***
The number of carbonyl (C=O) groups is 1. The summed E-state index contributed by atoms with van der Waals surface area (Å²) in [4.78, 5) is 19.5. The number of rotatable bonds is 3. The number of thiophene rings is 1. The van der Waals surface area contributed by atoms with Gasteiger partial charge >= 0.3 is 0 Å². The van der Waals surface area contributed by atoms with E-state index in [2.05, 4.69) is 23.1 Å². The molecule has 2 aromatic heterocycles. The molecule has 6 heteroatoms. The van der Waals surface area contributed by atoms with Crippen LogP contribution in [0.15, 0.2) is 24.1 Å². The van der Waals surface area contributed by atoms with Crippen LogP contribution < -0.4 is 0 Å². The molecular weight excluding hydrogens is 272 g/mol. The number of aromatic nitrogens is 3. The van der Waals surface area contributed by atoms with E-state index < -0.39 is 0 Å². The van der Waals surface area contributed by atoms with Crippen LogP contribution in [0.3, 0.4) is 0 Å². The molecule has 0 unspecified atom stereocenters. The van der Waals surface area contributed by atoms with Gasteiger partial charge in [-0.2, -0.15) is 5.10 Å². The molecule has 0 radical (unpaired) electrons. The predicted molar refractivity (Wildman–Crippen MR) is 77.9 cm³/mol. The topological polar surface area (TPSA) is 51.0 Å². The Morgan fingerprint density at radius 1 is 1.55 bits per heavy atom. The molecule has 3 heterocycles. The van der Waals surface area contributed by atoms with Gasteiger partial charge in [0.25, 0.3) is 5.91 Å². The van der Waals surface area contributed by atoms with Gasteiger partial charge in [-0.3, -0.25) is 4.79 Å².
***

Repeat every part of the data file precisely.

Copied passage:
The number of carbonyl (C=O) groups is 1. The summed E-state index contributed by atoms with van der Waals surface area (Å²) in [4.78, 5) is 19.5. The number of rotatable bonds is 3. The number of thiophene rings is 1. The van der Waals surface area contributed by atoms with Gasteiger partial charge >= 0.3 is 0 Å². The van der Waals surface area contributed by atoms with E-state index in [2.05, 4.69) is 23.1 Å². The molecule has 2 aromatic heterocycles. The molecule has 6 heteroatoms. The van der Waals surface area contributed by atoms with Crippen LogP contribution in [0.15, 0.2) is 24.1 Å². The van der Waals surface area contributed by atoms with Crippen LogP contribution < -0.4 is 0 Å². The molecular weight excluding hydrogens is 272 g/mol. The number of aromatic nitrogens is 3. The van der Waals surface area contributed by atoms with E-state index < -0.39 is 0 Å². The van der Waals surface area contributed by atoms with Crippen LogP contribution in [0.3, 0.4) is 0 Å². The molecule has 0 unspecified atom stereocenters. The van der Waals surface area contributed by atoms with Gasteiger partial charge in [-0.2, -0.15) is 5.10 Å². The molecule has 0 radical (unpaired) electrons. The predicted molar refractivity (Wildman–Crippen MR) is 77.9 cm³/mol. The topological polar surface area (TPSA) is 51.0 Å². The Morgan fingerprint density at radius 1 is 1.55 bits per heavy atom. The molecule has 3 heterocycles. The van der Waals surface area contributed by atoms with Gasteiger partial charge in [0.25, 0.3) is 5.91 Å². The van der Waals surface area contributed by atoms with Gasteiger partial charge in [-0.3, -0.25) is 4.79 Å².